• Write a COM object that has the same interface as the FTP server's COM API. This will be your mock object. You should be able to interchange the real FTP server and your mock object by passing the interface pointer of either to your wrapper by means of dependency injection.
  • Your mock object should implement hard-coded behaviour based on the methods called on its interface (which mimics FTP server API) and also based on the argument values used:
  • For example, if you have an UploadFile method you can blindly return a success result and perhaps store the file name that was passed in in an array of strings.
  • You could simulate an upload error when you encounter a file name with "error" in it.
  • You could simulate latency/timeout when you encounter a file name with "slow" in it.
  • Later on, the DownloadFile method could check the internal string array to see if a file with that name was already "uploaded".

The pseudo-code for some test cases would be:

//RealServer theRealServer;
//FtpServerIntf ftpServerIntf = theRealServer.getInterface();

// Let's test with our mock instead
MockServer myMockServer;
FtpServerIntf ftpServerIntf = myMockServer.getInterface();

FtpWrapper myWrapper(ftpServerIntf);

FtpResponse resp = myWrapper.uploadFile("Testing123");
assertEquals(FtpResponse::OK, resp);

resp = myWrapper.downloadFile("Testing123");
assertEquals(FtpResponse::OK, resp);

resp = myWrapper.downloadFile("Testing456");
assertEquals(FtpResponse::NOT_FOUND, resp);

resp = myWrapper.downloadFile("SimulateError");
assertEquals(FtpResponse::ERROR, resp);

I hope this helps...

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Really great answer! This basically just explained a whole heap of things I was trying to get my head around with unit testing and mock objects. Shame I can't give you more than a single upvote! – Rowan Parker Aug 10 '11 at 12:57

I agree with Nick and Jeremy about not touching the API. I would look at mocking the API.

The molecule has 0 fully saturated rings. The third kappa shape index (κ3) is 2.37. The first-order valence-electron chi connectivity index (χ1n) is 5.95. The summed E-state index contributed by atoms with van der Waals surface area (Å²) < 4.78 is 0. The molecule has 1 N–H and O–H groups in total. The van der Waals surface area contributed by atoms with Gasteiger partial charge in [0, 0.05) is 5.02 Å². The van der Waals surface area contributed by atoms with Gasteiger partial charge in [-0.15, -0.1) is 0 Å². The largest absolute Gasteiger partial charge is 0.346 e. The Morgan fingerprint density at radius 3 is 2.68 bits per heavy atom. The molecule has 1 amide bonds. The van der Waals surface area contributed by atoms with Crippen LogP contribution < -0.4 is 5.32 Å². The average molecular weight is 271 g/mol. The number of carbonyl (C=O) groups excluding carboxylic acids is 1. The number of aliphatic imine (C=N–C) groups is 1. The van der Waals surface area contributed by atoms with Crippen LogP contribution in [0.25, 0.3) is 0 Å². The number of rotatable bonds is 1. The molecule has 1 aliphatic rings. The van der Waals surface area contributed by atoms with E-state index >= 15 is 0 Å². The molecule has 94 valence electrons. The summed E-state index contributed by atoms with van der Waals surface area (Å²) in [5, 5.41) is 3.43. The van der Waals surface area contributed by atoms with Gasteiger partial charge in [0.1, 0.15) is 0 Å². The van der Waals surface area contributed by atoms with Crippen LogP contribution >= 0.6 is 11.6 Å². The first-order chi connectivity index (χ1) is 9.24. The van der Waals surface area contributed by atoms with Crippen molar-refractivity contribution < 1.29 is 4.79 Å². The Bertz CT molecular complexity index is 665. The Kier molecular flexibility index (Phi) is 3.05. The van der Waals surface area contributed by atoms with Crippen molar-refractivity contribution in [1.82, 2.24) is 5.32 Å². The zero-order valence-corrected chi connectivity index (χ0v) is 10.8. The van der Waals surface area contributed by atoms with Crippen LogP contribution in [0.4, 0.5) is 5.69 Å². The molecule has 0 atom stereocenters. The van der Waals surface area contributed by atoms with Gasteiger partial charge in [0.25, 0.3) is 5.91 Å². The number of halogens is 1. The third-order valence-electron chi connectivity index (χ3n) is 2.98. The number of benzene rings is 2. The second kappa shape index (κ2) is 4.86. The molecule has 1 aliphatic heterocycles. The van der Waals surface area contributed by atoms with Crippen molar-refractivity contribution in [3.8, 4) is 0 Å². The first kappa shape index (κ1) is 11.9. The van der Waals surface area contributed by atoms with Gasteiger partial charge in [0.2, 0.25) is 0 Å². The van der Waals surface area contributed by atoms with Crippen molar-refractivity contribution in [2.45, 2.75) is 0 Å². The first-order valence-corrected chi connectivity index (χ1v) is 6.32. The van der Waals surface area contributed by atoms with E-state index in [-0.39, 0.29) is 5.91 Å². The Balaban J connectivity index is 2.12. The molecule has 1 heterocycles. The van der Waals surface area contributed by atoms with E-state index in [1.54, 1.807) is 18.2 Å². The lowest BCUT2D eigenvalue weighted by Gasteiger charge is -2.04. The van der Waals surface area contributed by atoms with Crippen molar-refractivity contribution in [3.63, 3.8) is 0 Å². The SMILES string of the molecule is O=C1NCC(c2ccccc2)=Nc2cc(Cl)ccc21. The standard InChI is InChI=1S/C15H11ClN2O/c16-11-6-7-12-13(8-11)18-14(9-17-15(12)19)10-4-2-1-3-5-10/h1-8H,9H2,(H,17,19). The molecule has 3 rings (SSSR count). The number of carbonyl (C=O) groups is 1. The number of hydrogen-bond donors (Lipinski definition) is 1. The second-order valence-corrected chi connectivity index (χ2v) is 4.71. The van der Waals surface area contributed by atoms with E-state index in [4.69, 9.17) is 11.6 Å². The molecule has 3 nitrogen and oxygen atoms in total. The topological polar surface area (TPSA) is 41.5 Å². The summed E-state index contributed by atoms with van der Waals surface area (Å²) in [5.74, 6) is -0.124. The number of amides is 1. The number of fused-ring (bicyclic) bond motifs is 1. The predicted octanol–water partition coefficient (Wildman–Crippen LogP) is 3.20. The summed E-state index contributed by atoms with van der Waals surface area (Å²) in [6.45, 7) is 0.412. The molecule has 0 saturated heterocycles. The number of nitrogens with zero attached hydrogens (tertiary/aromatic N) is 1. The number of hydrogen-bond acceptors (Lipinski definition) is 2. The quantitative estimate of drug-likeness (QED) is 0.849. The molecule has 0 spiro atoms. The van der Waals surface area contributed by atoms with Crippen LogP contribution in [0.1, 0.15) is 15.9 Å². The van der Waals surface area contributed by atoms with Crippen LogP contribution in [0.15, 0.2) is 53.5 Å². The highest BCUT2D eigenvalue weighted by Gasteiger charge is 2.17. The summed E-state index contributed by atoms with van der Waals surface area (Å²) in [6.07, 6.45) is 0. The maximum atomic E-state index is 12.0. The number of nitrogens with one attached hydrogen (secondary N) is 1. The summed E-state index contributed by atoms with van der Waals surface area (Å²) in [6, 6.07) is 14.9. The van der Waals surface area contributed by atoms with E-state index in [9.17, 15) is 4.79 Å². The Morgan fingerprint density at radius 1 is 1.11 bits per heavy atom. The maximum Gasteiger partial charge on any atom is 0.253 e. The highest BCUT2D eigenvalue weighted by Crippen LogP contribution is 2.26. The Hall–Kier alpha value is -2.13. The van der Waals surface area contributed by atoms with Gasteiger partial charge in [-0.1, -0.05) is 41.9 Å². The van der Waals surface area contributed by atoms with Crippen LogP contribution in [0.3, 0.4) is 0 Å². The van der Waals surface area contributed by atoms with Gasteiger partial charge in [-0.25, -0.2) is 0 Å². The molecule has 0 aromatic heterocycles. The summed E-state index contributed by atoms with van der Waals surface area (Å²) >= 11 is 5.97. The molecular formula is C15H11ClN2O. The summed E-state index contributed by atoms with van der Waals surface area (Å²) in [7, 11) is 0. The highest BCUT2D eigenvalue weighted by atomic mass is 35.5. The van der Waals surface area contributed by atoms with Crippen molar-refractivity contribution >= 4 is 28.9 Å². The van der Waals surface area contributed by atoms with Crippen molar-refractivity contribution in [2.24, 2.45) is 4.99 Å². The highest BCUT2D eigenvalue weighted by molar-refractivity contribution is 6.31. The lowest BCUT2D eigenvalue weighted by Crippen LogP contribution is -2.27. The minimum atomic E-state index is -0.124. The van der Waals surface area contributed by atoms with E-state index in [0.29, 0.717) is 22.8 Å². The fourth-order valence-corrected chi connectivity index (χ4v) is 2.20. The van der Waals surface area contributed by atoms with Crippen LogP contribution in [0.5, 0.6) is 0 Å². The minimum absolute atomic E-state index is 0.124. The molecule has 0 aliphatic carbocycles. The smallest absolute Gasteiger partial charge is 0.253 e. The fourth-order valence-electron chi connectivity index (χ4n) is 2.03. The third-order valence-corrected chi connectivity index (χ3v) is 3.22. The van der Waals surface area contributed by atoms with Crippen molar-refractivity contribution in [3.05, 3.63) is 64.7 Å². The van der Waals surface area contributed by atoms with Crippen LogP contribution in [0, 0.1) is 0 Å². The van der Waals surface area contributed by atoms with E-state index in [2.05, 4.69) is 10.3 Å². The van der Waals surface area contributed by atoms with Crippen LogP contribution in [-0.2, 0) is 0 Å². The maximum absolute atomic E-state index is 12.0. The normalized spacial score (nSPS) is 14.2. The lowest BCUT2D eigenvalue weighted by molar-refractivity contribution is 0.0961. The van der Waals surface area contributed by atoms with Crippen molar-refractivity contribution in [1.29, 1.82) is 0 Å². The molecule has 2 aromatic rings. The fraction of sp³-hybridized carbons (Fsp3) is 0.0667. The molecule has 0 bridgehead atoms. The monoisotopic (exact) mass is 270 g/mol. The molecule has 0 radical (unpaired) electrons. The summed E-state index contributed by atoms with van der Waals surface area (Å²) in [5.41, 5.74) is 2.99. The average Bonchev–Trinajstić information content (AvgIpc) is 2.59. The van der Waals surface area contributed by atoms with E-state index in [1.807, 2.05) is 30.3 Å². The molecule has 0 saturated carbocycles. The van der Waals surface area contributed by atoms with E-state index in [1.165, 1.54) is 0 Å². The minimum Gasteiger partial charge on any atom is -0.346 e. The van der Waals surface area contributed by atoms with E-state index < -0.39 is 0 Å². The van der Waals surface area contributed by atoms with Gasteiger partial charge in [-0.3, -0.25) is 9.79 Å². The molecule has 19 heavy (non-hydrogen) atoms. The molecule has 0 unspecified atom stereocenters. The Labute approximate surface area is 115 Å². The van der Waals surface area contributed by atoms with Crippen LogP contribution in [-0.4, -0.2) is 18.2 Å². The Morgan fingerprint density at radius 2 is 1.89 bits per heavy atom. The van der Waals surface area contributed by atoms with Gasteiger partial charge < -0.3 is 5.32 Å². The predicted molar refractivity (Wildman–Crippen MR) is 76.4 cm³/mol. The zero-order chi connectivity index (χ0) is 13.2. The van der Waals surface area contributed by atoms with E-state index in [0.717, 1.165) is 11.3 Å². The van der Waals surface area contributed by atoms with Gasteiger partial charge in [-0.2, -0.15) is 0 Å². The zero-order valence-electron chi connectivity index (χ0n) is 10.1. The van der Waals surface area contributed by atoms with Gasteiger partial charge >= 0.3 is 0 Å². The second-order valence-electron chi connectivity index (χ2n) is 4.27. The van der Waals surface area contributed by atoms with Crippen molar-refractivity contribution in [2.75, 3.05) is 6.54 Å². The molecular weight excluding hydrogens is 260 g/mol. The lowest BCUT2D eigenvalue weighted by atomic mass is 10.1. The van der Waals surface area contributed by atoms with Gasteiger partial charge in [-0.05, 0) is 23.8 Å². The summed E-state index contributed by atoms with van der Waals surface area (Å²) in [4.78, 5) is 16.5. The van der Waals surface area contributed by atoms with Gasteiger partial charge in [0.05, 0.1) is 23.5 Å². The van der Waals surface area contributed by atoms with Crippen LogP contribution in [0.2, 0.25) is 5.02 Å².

If it's .NET you can use:

And a bunch of other mocking libraries.

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What are you testing the wrapper or the API. The API should work as is, so you don't need to test it I would think. Focus your testing efforts on the wrapper and pretend like the API doesn't exist, when I write a class that does file access I don't unit test the build in streamreader...I focus on my code.

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I would say your API should be treated just like a database or a network connection when testing. Don't test it, it isn't under your control.

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It doesn't sound like you're asking "Should I test the API?" — you're asking "Should I use the API to verify whether my wrapper is doing the right thing?"

I say yes. Your unit tests should assert that your wrapper passes along the information reported by the API. In the example you give, for instance, I don't know how you would avoid touching the API. So I don't think it smells bad.

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The only time I can think of when it might make sense to dip into the lower level API to verify results if if the higher-level API is write-only. For example, if you can create a user using the high-level API, then there should be a high-level API to get the user accounts, too. Use that.

Other folks have suggested mocking the lower-level API. That's good, if you can do it. If the lower-level component is mocked, checking the mocks to make sure the right state is set should be okay.